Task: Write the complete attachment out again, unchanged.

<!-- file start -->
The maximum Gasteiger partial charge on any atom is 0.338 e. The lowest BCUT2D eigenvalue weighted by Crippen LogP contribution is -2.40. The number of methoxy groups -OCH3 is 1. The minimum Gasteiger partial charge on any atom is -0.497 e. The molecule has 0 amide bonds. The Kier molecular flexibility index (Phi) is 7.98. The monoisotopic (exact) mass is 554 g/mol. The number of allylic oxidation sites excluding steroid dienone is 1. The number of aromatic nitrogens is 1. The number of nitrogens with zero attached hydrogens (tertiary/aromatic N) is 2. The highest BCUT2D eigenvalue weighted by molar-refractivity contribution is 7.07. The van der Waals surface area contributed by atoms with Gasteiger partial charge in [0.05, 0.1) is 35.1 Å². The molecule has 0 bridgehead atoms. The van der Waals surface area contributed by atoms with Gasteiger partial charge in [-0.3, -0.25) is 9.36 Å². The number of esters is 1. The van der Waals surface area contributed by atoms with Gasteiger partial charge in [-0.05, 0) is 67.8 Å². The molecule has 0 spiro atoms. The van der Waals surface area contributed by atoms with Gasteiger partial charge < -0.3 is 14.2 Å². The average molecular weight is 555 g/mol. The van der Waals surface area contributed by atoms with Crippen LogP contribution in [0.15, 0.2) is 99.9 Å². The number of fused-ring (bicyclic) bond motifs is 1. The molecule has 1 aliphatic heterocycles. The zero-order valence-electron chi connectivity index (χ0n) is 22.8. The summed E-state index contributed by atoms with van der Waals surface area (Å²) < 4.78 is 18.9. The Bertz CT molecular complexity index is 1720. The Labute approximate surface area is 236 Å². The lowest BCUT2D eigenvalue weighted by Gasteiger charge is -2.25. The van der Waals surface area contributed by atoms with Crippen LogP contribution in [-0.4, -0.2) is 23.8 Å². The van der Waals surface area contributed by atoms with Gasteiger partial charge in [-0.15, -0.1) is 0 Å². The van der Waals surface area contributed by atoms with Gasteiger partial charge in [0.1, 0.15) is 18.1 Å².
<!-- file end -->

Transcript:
The maximum Gasteiger partial charge on any atom is 0.338 e. The lowest BCUT2D eigenvalue weighted by Crippen LogP contribution is -2.40. The number of methoxy groups -OCH3 is 1. The minimum Gasteiger partial charge on any atom is -0.497 e. The molecule has 0 amide bonds. The Kier molecular flexibility index (Phi) is 7.98. The monoisotopic (exact) mass is 554 g/mol. The number of allylic oxidation sites excluding steroid dienone is 1. The number of aromatic nitrogens is 1. The number of nitrogens with zero attached hydrogens (tertiary/aromatic N) is 2. The highest BCUT2D eigenvalue weighted by molar-refractivity contribution is 7.07. The van der Waals surface area contributed by atoms with Gasteiger partial charge in [0.05, 0.1) is 35.1 Å². The molecule has 0 bridgehead atoms. The van der Waals surface area contributed by atoms with Gasteiger partial charge in [-0.3, -0.25) is 9.36 Å². The number of esters is 1. The van der Waals surface area contributed by atoms with Gasteiger partial charge in [-0.05, 0) is 67.8 Å². The molecule has 0 spiro atoms. The van der Waals surface area contributed by atoms with Gasteiger partial charge < -0.3 is 14.2 Å². The average molecular weight is 555 g/mol. The van der Waals surface area contributed by atoms with Crippen LogP contribution in [0.15, 0.2) is 99.9 Å². The number of fused-ring (bicyclic) bond motifs is 1. The molecule has 1 aliphatic heterocycles. The zero-order valence-electron chi connectivity index (χ0n) is 22.8. The summed E-state index contributed by atoms with van der Waals surface area (Å²) < 4.78 is 18.9. The Bertz CT molecular complexity index is 1720. The Labute approximate surface area is 236 Å². The lowest BCUT2D eigenvalue weighted by Gasteiger charge is -2.25. The van der Waals surface area contributed by atoms with Crippen LogP contribution in [-0.4, -0.2) is 23.8 Å². The van der Waals surface area contributed by atoms with Gasteiger partial charge in [-0.15, -0.1) is 0 Å². The van der Waals surface area contributed by atoms with Gasteiger partial charge in [0.1, 0.15) is 18.1 Å².